Finally, it is not as though the Supreme Court abrogated our prior panel decision sub silentio. Rather, the Court expressly acknowledged that the opinion of the Seventh Circuit under review—and ultimately affirmed—“was in conflict with a ruling by a Court of Appeals for the Eleventh Circuit in United States v. Harrison” and “at least in tension” with the reasoning employed by two other circuits, and that the writ of certiorari allowed the Court “to address this conflict.” Sykes, 131 S.Ct. at 2272.
In short, because of the Supreme Court's analysis of the risks inherent in vehicle flight that squarely rejected the Harrison panel's risk calculus, the Court's unambiguous determination that the Begay framework no longer applies to intentional crimes like vehicle flight, and its express recognition that the opinion of the court of appeals whose judgment it affirmed was directly in conflict with Harrison, we are compelled to conclude that Harrison has been undermined to the point of abrogation by Sykes. Our prior panel's ruling is not dispositive of this appeal.
All that is left to distinguish this case from Sykes is that the Florida statute has a gradient of penalties for different levels of vehicle flight not found in the Indiana statute in Sykes. In Sykes, the defendant thought that it was “significant that his flight conviction was not under the Indiana provision that criminalizes flight in which the offender ‘operates a vehicle in a manner that creates a substantial risk of bodily injury to another person.’ Ind.Code § 35–44–3–3(b)(1)(B).” Sykes, 131 S.Ct. at 2276. The Supreme Court found this argument “unconvincing,” but its reasoning was based primarily on the unusual structure of the Indiana statute and its identical punishments for overlapping offenses. Id. at 2276–77. The Court noted that “[t]he Government would go further and deem it irrelevant under the residual clause whether a crime is a lesser included offense even in cases where that offense carries a less severe penalty than the offense that includes it.” Id. at 2277. Because Indiana's vehicle flight statute was not structured in that manner and lacked escalating tiers of punishment for different categories of vehicular flight, the Court noted that “the case at hand does not present the occasion to decide that question.” Id.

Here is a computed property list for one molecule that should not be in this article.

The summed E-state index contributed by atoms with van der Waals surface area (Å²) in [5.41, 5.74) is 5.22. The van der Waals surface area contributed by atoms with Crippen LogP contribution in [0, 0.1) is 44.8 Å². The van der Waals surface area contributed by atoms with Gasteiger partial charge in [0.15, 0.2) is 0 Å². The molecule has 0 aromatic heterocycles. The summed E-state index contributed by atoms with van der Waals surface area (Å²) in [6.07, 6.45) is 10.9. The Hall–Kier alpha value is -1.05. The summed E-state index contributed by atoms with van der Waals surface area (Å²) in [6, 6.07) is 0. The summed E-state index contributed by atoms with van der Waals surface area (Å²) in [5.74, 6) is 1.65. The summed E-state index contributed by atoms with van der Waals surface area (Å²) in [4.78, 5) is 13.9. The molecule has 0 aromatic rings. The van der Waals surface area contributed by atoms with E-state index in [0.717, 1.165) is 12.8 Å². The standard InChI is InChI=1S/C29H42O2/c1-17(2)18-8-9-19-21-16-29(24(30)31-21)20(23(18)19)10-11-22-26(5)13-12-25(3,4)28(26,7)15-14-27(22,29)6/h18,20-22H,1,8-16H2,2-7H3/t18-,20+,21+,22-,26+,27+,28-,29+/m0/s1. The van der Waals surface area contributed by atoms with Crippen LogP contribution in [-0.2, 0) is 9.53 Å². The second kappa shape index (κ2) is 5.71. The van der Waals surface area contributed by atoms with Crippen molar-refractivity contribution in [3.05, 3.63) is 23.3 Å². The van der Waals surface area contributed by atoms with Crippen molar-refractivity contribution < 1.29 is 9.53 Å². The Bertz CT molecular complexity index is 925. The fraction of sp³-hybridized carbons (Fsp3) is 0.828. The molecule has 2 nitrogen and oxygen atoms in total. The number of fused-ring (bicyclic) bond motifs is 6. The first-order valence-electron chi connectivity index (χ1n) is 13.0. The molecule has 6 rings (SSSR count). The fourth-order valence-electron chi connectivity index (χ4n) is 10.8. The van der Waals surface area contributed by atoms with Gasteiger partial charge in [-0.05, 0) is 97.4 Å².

Petite's reliance on this portion of the Sykes opinion to distinguish his case is understandable. Florida's statutory scheme, with its increased penalties for aggravated vehicle flight, presents the issue the Supreme Court left for another day. The Fourth Circuit, which recently held, in a decision squarely on all fours with this case, that Florida's simple vehicle flight offense qualifies as a violent felony under the Armed Career Criminal Act, also recognized as much:
Although Sykes at first blush appears to be readily dispositive of Hudson's appeal, Hudson correctly notes that the distinction between the Florida statute under which he was convicted and the Indiana statute at issue in Sykes requires further analysis. Specifically, as Hudson points out, the Florida fleeing-or-eluding statute, unlike the Indiana statute, penalizes conduct having different levels of risk with different punishments, and, accordingly, Hudson's case presents the issue that the Supreme Court indicated in Sykes it was not deciding.
United States v. Hudson, 673 F.3d 263, 267 (4th Cir.2012).
But, as we see it, there is little meaningful distinction for ACCA purposes between Florida's simple vehicle flight statute and the Indiana statute of conviction at issue in Sykes. See id. at 267 (“Nonetheless, applying the Sykes analysis to the base offense at issue here, § 316.1935(2), inevitably leads to the conclusion that the prohibited conduct of intentional vehicular fleeing itself, without more, is a violent felony.”). We are not persuaded that the ordinary commission of Florida's simple vehicle flight offense is significantly different from the ordinary commission of the Indiana vehicle flight offense at issue in Sykes. The elements of the Indiana offense are strikingly similar to the elements of Florida's simple vehicle flight offense, and both state legislatures separately criminalized vehicle flight from a law enforcement officer that includes as an element of the offense operating the vehicle in a manner that creates a substantial risk of injury (Indiana) or with high speed or a wanton disregard for safety (Florida). In other words, both Florida's simple vehicle flight statute and the Indiana statute of conviction in Sykes criminalize the same basic conduct of intentional vehicle flight, without more: conduct that the Supreme Court has told us is at least as risky as arson or burglary. See Sykes, 131 S.Ct. at 2273 (“A criminal who takes flight ․ takes action similar in degree of danger to that involved in arson, which also entails intentional release of a destructive force dangerous to others.”); id. at 2274 (“[Vehicle flight] presents more certain risk as a categorical matter than burglary.”).